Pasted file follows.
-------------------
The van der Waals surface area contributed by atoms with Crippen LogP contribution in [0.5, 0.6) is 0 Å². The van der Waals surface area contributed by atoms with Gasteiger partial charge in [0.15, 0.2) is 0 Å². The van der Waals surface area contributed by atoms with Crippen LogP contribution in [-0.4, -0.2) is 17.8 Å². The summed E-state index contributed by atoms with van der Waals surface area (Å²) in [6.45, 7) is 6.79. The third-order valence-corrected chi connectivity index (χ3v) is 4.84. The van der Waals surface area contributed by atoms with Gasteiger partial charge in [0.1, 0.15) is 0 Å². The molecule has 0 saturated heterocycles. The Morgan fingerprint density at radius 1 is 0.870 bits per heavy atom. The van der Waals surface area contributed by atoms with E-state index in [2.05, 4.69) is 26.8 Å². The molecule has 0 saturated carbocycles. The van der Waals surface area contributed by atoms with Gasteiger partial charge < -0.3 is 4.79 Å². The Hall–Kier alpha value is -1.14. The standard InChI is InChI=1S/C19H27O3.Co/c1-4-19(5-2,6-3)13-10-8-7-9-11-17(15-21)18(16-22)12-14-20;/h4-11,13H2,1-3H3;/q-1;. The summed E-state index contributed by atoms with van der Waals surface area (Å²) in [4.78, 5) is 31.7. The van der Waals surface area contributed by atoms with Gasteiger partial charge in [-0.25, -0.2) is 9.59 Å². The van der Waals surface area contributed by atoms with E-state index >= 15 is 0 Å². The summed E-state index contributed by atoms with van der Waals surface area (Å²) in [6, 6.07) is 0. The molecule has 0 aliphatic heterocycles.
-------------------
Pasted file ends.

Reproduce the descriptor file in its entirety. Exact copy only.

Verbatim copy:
The van der Waals surface area contributed by atoms with Crippen LogP contribution in [0.5, 0.6) is 0 Å². The van der Waals surface area contributed by atoms with Gasteiger partial charge in [0.15, 0.2) is 0 Å². The van der Waals surface area contributed by atoms with Crippen LogP contribution in [-0.4, -0.2) is 17.8 Å². The summed E-state index contributed by atoms with van der Waals surface area (Å²) in [6.45, 7) is 6.79. The third-order valence-corrected chi connectivity index (χ3v) is 4.84. The van der Waals surface area contributed by atoms with Gasteiger partial charge in [0.1, 0.15) is 0 Å². The molecule has 0 saturated heterocycles. The Morgan fingerprint density at radius 1 is 0.870 bits per heavy atom. The van der Waals surface area contributed by atoms with E-state index in [2.05, 4.69) is 26.8 Å². The molecule has 0 saturated carbocycles. The van der Waals surface area contributed by atoms with Gasteiger partial charge < -0.3 is 4.79 Å². The Hall–Kier alpha value is -1.14. The standard InChI is InChI=1S/C19H27O3.Co/c1-4-19(5-2,6-3)13-10-8-7-9-11-17(15-21)18(16-22)12-14-20;/h4-11,13H2,1-3H3;/q-1;. The summed E-state index contributed by atoms with van der Waals surface area (Å²) in [4.78, 5) is 31.7. The van der Waals surface area contributed by atoms with Gasteiger partial charge in [-0.25, -0.2) is 9.59 Å². The van der Waals surface area contributed by atoms with E-state index >= 15 is 0 Å². The summed E-state index contributed by atoms with van der Waals surface area (Å²) in [6, 6.07) is 0. The molecule has 0 aliphatic heterocycles.